Foreign Affairs minister Sibusiso Moyo’s strong rebuke of United States ambassador to Harare Brian Nichols last week was yet another indication that Zimbabwe’s re-engagement efforts are not going according to plan.
Since taking over from the late Robert Mugabe following a military coup in November 2017, President Emmerson Mnangagwa has made it a top priority to reintegrate Zimbabwe into the international community after years of isolation.
Under Mugabe, Zimbabwe had become a pariah state due to rampant human rights violations, corruption and disregard for the rule of law.
Mnangagwa went beyond rhetoric in his endeavour to present Zimbabwe as a reformed state after the fall of Mugabe by even going to the World Economic Forum in Davos where he tried to sell his “new dispensation” mantra.
His government has hired not less than five public relations firms from the United States and Britain to lobby western capitals for the removal of sanctions imposed on Zimbabwe beginning in 2001 due to governance deficits.
Zimbabwe is also lobbying hard for its readmission into the Commonwealth after Mugabe pulled out of the club of former British colonies after Harare was suspended for alleged shortcomings in democracy and the rule of law.
A successful lobby this year saw Sadc designating October 25 for a region wide campaign against sanctions imposed on Zimbabwe.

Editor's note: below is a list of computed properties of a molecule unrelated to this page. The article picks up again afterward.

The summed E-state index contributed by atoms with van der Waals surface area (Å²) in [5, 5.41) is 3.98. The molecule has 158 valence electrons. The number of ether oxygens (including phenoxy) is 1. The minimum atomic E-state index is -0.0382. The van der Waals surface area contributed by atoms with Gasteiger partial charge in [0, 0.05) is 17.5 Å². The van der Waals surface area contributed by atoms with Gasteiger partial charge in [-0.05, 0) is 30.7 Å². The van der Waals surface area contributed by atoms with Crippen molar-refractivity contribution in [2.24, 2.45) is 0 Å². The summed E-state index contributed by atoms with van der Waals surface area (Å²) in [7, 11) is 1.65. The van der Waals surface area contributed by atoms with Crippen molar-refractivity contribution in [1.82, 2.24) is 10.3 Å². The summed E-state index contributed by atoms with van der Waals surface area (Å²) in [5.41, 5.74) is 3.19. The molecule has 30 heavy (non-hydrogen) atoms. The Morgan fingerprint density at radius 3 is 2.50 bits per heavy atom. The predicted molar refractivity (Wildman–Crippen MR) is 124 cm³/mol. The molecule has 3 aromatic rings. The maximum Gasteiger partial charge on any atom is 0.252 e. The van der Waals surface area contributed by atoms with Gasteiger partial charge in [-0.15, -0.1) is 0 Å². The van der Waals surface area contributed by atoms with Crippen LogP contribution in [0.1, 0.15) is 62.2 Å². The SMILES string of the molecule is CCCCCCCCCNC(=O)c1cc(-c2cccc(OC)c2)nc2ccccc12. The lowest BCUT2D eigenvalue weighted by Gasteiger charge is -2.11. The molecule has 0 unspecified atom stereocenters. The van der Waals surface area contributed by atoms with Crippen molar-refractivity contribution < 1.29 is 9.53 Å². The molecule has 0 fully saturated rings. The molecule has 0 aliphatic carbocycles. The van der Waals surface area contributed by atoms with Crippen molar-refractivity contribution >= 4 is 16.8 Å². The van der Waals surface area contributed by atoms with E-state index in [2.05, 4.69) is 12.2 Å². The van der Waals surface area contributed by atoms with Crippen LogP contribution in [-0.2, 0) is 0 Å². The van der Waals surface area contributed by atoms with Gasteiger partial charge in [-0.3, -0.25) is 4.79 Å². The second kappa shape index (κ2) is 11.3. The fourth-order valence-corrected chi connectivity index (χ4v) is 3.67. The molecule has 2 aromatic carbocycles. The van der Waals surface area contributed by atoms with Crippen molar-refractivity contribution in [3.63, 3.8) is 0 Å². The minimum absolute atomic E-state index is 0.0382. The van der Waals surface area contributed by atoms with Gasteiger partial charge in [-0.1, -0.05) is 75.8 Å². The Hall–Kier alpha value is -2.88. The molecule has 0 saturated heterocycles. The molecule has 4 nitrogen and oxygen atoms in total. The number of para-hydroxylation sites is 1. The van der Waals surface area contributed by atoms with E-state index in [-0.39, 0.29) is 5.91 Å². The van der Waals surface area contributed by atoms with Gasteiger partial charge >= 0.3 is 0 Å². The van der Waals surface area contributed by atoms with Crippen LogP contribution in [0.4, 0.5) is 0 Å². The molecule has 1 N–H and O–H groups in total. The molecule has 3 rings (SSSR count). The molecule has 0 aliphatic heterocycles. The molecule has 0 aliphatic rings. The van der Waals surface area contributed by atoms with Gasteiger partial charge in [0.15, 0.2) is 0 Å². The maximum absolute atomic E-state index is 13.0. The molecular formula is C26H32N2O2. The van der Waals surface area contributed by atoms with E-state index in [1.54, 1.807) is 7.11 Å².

The campaign, however, had little impact and Moyo’s strongly worded statement against Nichols actually shows that relations between the two countries are now at an all-time low.
Mnangagwa’s government did not take kindly to the envoy’s candid interviews around the issue of sanctions where he described the frenzied campaign against the restrictions as a propaganda escapade meant to mask Harare’s failure to implement investment friendly policies, end the scourge of corruption and observe the rule of law.
The issues that Nichols listed that included unchecked human rights violations, abductions of government critics and restrictions on freedom of assembly and association are not new.
Zimbabweans have raised them repeatedly as the reasons behind their fears that there is no new dispensation after Mugabe.
They are issues that the government will have to deal with honestly if it entertains any hopes of shedding the pariah status that has invited economic misery for Zimbabweans for almost two decades now.
The money that is being spent on lobbying for the removal of the restrictions imposed by the western countries will just go to waste as long as the government is not willing to do the right things.
Lashing out at diplomats and threatening to expel them for saying the truth will only serve to condemn Zimbabwe into further international isolation.
The government knows what needs to be done and this is not the time for grandstanding.